(Of course, what we state in the end-of-collaboration evaluations cannot show that we will follow through on intentions to stay connected or to make shifts in our own projects and work relations. A need or desire for periodic re-charging of our ideas and intentions is evident when past participants return to subsequent collaborations.)
[See Introduction to this series of posts.]
Revelation—A space is created by respect and risk in which participants bring thoughts and feelings to the surface so as to articulate, clarify and complicate our ideas, relationships, and aspirations—in short, our identities. (Recall the principle that we know more than we are, at first, prepared to acknowledge.) Our own self-understandings are extended when we are respectful partners with others in the risky business of self-exploration. In this spirit, we: Continue reading →
Risk—Respect creates a space with enough safety for participants to take risks of various kinds. In particular, we:
share knowledge we bring to the surface.
get to know more about each others’ not-yet-stable aspects.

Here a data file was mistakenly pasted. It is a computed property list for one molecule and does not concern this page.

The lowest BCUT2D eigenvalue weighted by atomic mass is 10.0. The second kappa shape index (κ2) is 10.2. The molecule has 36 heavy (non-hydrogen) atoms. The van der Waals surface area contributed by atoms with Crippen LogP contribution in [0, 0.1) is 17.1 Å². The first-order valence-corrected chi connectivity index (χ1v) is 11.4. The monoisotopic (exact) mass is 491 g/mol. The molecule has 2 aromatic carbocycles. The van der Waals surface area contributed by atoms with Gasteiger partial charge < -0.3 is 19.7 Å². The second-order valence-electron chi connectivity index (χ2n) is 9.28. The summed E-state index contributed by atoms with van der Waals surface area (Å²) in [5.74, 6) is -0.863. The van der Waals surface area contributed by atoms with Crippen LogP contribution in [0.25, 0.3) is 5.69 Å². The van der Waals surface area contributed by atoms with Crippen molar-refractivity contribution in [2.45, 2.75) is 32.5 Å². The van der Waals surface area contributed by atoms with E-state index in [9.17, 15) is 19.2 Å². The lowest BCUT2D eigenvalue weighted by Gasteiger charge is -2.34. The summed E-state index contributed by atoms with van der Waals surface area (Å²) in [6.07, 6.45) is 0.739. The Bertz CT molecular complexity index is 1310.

share the experience of being unsure, but excitable and open to learn and to change.
make use of opportunities to reveal and remark upon oneself.
view the collaboration as a journey into unknown areas or allowing us to see familiar areas in a fresh light. (A journey involves risk; requires support; creates more experiences than can be integrated at first sight; yields personal changes.)
ask for help and support during the collaboration.
are open to surprises and spontaneous insights emerging from interactions among people who were strangers beforehand.
expose our ideas and questions in one-on-one interaction with participants who have more experience and formal status.
allow ourselves to probe conclusions we began with.
accept uncertainty and instability—”What exactly is going to happen? What should I be doing?”—as the collaboration unfolds (even without an explicit agreement on where we are headed and without certainty about how to achieve desired outcomes).
stay in there when the process seems rough—not stepping back into the role of critic or consumer.
(In all these aspects of risk-taking, collaborations benefit from the participation of “veterans” who have participated in collaborations conducted along similar lines.)